SAN FRANCISCO — From a psychedelic seven-way tie for first place so tangled with story lines it felt almost incomprehensible to follow, the 102nd PGA Championship distilled to a shining simplicity by Sunday evening. It narrowed to a single case of what looks an awful lot like fresh greatness.

It came down to a 23-year-old in his second major tournament forging two shots sure to glow in memory, the latter even more searing than the former. It came down to a guy who teed off in the silence of the absence of galleries to two dudes over on the left shouting, “Go Bears,” a reminder this affable Southern Californian with the airtight game went to nearby Cal.

It came down to Collin Morikawa bursting from that bustling pack in TPC Harding Park’s debut major and elevating a career only 14 months long that already registered as deeply impressive. What looked all day like a probable playoff featuring so many people they would clog up the tee like a morning on the nearby Bay Bridge wound up — somehow — as an homage to one.

“I mean, I don’t even know” what to think, he said, even if his confidence suggests he rather does.

Of course, he’s one who shot a holy-mercy 64 on the stunning par-70 course, following up on his 65 of Saturday with a par save on No. 1, four birdies, an eagle and zero bogeys for a two-shot win at 13 under par. He’s one with a classical-music kind of game who joined Jack Nicklaus, Tiger Woods and Rory McIlroy as 23-year-old winners of the PGA Championship, one who has had one lofty summer, one who saw his number of major titles in 29 lifetime tour events match his number of missed cuts, and one who will land at No. 5 in the world once the rankings computers get done assessing him Monday.

And he’s one who eluded a tie at 10 under par he shared with — inhale, please — 21-year-old Matthew Wolff, major winner Jason Day, chronic contender Tony Finau, major frequenter Paul Casey, major winner Dustin Johnson and 24-year-old Scottie Scheffler. That’s not to mention those who sometimes graced the logjam, including Bryson DeChambeau and Cameron Champ.

He outdistanced them with a chip-in that didn’t seem to need a lot of luck on No. 14, a wow, and a 293-yard drive to the green on the par-4 No. 16 to arrange a seven-foot eagle, a larger wow.

For the former, Morikawa overcame a clunky approach where he left himself off the green to the left, 54 yards away, then recovered with a one-shot parade of confidence directly into the cup. “I think that was a huge turning point,” he said. “That separated me.”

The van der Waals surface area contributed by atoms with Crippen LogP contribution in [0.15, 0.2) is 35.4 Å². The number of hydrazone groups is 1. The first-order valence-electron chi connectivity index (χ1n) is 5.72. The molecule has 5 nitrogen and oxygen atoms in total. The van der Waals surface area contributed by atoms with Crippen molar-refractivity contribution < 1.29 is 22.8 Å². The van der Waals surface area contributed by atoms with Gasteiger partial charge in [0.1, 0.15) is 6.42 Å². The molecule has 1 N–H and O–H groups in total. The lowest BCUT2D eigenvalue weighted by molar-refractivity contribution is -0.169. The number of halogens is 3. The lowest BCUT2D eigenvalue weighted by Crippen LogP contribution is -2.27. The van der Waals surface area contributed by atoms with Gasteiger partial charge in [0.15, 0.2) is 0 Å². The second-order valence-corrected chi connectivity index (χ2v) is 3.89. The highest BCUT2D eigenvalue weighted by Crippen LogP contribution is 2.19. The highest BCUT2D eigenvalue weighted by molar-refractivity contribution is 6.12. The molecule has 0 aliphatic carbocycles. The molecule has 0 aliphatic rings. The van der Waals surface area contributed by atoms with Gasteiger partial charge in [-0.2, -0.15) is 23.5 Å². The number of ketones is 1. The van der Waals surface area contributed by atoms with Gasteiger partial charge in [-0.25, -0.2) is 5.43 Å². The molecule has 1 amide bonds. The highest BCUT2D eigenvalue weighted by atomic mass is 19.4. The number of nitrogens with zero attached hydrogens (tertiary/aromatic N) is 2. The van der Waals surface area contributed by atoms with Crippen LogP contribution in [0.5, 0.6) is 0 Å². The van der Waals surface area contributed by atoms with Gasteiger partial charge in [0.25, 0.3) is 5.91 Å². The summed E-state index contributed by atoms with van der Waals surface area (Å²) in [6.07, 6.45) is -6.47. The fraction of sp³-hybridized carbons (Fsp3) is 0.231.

For the latter, well. Experts and onlookers both on site and at TVs figure to recollect it utterly. “It just fit my eye,” Morikawa said, and onto the green it bounded and stopped obediently. One witness stood at the No. 17 tee just up ahead. “Nothing I can do except tip my hat,” said Casey, the charming 43-year-old playing his 64th major tournament and finishing second alongside Johnson. “It was a phenomenal shot.”

“Yeah, by Wednesday night,” Morikawa said, “I had no plans for going for 16 at all. I told [fellow player] Colt Knost, he saw me Wednesday afternoon practicing on there, and he asked me if I was ever going to go for it. I told him a quick no, it’s too much into the wind, why go for it? I didn’t think the pin was going to be where it was.

“You know, my caddie [J.J. Jakovac], it was like 278 to the front, and just a good drive for me. It was going to land just short of that in this [chilly, damp] weather; it’s going to bounce on up. He looked at me, he counted off and asked me what I wanted to do, and I told him, ‘Let’s hit a good drive.’ ”

And then: “This is the one time I really wish there were crowds right there,” Morikawa said of the latest event without galleries because of the novel coronavirus pandemic.

Somehow, a day with so many contending golfers and so many young contenders had produced that singular story, about one golfer with outsized pluck and such a lavish horizon.

“He’s not going anywhere anytime soon,” said Finau, who joined a group of five in third place at 10 under par. “… He doesn’t have a weakness in his game. He doesn’t have a weakness mentally.”